Sense is being replaced by sensationalism, news by noise4 min read

August 22, 2013 3 min read


Sense is being replaced by sensationalism, news by noise4 min read

Reading Time: 3 minutes

Sporting a white kurta and jeans, he walks up to the dais and interacts with the crowd about changing scenario in Indian media. Giving a brief but broad insight into the life of a news anchor to the budding journalists at School of Communication, Manipal University, he discussed various issues in India today, while addressing faults in broadcast journalism itself.

One of the most familiar faces on Indian television, and well versed in all topics trending, he talks fearlessly about the corporation of media and its diminishing credibility, while replying boldly to queries against his firm. Yet, he points out that TV news channels cannot be ‘so competitive with each other’ that they overlook stories of public interest.

A student with multiple degrees as well a passionate cricketer in his college days, the affable and humble editor-in-chief of CNN-IBN, Rajdeep Sardesai talks about what it takes to be a journalist and run a media house in an exclusive interview with TMJ.

Do you feel that the debates on news channels have moved away from ethics with few hosts turning authoritative over speakers?

Maybe some of them are drifting away from being a moderator in debates. If you are going to have six people in a debate, which at times even I do, you will naturally start becoming a judge. You can never have free flow of conversation between six people. Certainly, some channels are not looking to inform people through debates but provoke or instigate them. I feel today sense is being replaced by sensationalism and news is replaced by noise. News industries believe that such kind of ‘rockers’ debate makes good TV, which is sad. It is possible to generate good informative news content without it being sensational.

In the current media scenario, how tough is it for journalists to maintain objectivity in their news?

I don’t think there is anything there is anything like objectivity or neutrality. I think what treally exists , is honesty.The challenge is how honest you can be with the news. The real battle is not between objectivity and subjectivity. There will be always some subjective elements to a news story but can’t be partial. Above all, it’s about honesty and dishonesty. My worry is that there is a lot of dishonesty in the way news is covered today, and which is a completely unacceptable.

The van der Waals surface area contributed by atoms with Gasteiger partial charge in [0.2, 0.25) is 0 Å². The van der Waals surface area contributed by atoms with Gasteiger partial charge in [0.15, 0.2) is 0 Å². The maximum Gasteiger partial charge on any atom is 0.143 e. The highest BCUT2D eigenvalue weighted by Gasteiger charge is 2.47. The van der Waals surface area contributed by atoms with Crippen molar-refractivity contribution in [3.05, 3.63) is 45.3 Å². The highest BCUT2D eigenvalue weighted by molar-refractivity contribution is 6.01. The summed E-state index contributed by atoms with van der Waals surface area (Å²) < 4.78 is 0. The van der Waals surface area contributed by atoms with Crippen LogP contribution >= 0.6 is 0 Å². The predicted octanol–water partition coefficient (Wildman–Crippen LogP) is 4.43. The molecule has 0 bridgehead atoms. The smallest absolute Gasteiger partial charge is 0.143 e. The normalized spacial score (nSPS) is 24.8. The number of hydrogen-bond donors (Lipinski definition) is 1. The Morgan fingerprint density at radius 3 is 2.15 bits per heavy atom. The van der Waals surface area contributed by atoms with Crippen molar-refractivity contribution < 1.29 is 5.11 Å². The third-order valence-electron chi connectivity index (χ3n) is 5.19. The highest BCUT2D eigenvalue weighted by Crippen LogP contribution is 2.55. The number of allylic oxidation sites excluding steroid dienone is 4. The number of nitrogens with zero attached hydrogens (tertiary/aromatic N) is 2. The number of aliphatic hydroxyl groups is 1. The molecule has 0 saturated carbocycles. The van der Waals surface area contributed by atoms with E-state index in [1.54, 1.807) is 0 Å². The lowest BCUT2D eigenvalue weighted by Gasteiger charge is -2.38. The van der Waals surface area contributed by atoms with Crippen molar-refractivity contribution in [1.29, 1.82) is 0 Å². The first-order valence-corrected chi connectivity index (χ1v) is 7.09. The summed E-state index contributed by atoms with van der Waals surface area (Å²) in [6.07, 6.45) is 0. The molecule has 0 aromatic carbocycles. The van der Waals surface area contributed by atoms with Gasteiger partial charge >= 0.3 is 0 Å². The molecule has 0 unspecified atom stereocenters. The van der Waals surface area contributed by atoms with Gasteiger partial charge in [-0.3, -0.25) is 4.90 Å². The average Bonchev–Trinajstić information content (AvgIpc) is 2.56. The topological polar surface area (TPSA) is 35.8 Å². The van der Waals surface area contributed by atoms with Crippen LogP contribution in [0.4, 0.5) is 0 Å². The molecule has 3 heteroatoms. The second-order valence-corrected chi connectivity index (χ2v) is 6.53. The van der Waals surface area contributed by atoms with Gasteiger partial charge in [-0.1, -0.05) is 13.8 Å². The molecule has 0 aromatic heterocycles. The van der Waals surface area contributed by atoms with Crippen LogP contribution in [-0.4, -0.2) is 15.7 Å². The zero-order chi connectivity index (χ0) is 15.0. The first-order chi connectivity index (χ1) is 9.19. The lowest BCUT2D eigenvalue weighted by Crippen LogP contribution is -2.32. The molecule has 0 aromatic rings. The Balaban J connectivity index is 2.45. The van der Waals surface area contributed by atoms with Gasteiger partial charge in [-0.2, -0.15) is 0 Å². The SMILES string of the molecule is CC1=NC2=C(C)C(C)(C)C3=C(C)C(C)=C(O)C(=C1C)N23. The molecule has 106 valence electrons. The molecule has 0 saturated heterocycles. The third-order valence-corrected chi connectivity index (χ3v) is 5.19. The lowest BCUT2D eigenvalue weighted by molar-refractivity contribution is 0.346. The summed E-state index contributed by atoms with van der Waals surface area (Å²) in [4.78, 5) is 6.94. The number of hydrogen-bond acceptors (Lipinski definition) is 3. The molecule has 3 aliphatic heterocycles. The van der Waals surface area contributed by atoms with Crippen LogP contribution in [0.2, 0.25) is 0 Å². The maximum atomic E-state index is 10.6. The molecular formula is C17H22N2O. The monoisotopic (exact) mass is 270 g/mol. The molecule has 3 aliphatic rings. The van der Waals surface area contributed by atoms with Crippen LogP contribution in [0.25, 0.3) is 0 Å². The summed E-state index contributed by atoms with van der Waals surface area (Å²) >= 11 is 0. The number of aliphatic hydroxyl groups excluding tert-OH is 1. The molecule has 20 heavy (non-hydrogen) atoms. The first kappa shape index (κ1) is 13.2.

You were the Head of Editor’s Guild of India. What steps did you take to curb paid news in your tenure?

We took several initiatives actually. We wrote to the editors and proprietors of media houses asking them to take some kind of pledge against paid news. To my surprise, many of the editors replied stating that they are being forced by their proprietors to carry paid news, which is true actually. We also worked with the Election Commission, to provide them support and evidences to deal with paid news during the elections. My point is that, sponsored articles or news should have a disclosure. / be disclosed.

Do you think political personalities owning media houses tend to get in the way of legitimate news?

It’s not only politicians. Corporate houses and real estate guys are also getting involved in media. A person with black money getting into media industry; it is a worrying tendency. The challenge is not where your money is coming from but it is telling us where it is coming from.

How free are you as a person to post your opinion on the social media like Twitter, when it is expected of you to be objective on your news channel?

It’s a tricky question. I suggest to the editors of our network channels to restrain themselves on Twitter. I don’t endorse banning my employees from using Twitter, I think it’s a good way of communication. The episode following ‘Tyranny of Distance’, my Tweet, regarding riots in Assam, I have decided not to Tweet about political issues, rather lighter issues like philosophy , life etc.

What is CNN-IBN’s alternative for making money when TRAI is set to chop off your ad space from 18 minutes to 12 minutes from October 2013?

Currently, I see only two alternatives. First being, hiking the ad prices which can be fatal. The other, is the subscription revenue. In the West, ad revenue constitutes only 30-35% of the channel income, rest is subscription revenue. My argument to TRAI would be, ‘if you want to implement this rule, do it only once digitization is complete.’ Only when we have subscription revenues, can we rely less on ad revenue.